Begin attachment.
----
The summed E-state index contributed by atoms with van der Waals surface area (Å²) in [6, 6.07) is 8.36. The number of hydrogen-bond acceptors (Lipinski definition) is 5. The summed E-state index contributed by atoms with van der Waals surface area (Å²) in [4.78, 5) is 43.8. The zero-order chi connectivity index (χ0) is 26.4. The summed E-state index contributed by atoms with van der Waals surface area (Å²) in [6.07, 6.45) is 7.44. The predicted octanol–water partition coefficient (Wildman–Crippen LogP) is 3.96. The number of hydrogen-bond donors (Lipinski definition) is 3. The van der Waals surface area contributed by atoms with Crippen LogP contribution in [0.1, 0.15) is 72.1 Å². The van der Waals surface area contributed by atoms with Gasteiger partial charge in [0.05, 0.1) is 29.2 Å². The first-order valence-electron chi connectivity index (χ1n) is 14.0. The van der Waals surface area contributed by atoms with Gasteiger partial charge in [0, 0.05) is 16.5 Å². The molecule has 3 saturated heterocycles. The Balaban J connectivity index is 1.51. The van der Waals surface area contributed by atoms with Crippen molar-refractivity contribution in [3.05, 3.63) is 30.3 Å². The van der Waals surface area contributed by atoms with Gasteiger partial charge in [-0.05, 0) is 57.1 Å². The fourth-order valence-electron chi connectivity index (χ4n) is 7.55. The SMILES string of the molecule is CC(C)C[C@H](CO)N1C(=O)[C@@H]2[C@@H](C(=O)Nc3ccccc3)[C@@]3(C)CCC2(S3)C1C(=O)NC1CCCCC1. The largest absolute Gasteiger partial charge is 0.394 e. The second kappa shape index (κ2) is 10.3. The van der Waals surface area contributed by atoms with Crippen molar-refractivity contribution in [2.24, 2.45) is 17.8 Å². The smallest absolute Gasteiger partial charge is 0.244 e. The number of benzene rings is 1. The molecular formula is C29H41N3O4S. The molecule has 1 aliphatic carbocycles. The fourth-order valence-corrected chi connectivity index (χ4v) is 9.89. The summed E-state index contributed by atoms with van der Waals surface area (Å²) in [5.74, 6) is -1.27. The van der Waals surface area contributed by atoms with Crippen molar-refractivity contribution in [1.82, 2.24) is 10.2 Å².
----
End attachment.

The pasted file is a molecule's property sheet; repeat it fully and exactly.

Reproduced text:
The summed E-state index contributed by atoms with van der Waals surface area (Å²) in [6, 6.07) is 8.36. The number of hydrogen-bond acceptors (Lipinski definition) is 5. The summed E-state index contributed by atoms with van der Waals surface area (Å²) in [4.78, 5) is 43.8. The zero-order chi connectivity index (χ0) is 26.4. The summed E-state index contributed by atoms with van der Waals surface area (Å²) in [6.07, 6.45) is 7.44. The predicted octanol–water partition coefficient (Wildman–Crippen LogP) is 3.96. The number of hydrogen-bond donors (Lipinski definition) is 3. The van der Waals surface area contributed by atoms with Crippen LogP contribution in [0.1, 0.15) is 72.1 Å². The van der Waals surface area contributed by atoms with Gasteiger partial charge in [0.05, 0.1) is 29.2 Å². The first-order valence-electron chi connectivity index (χ1n) is 14.0. The van der Waals surface area contributed by atoms with Gasteiger partial charge in [0, 0.05) is 16.5 Å². The molecule has 3 saturated heterocycles. The Balaban J connectivity index is 1.51. The van der Waals surface area contributed by atoms with Crippen molar-refractivity contribution in [3.05, 3.63) is 30.3 Å². The van der Waals surface area contributed by atoms with Gasteiger partial charge in [-0.05, 0) is 57.1 Å². The fourth-order valence-electron chi connectivity index (χ4n) is 7.55. The SMILES string of the molecule is CC(C)C[C@H](CO)N1C(=O)[C@@H]2[C@@H](C(=O)Nc3ccccc3)[C@@]3(C)CCC2(S3)C1C(=O)NC1CCCCC1. The largest absolute Gasteiger partial charge is 0.394 e. The second kappa shape index (κ2) is 10.3. The van der Waals surface area contributed by atoms with Crippen molar-refractivity contribution in [2.24, 2.45) is 17.8 Å². The smallest absolute Gasteiger partial charge is 0.244 e. The number of benzene rings is 1. The molecular formula is C29H41N3O4S. The molecule has 1 aliphatic carbocycles. The fourth-order valence-corrected chi connectivity index (χ4v) is 9.89. The summed E-state index contributed by atoms with van der Waals surface area (Å²) in [5.74, 6) is -1.27. The van der Waals surface area contributed by atoms with Crippen molar-refractivity contribution in [1.82, 2.24) is 10.2 Å².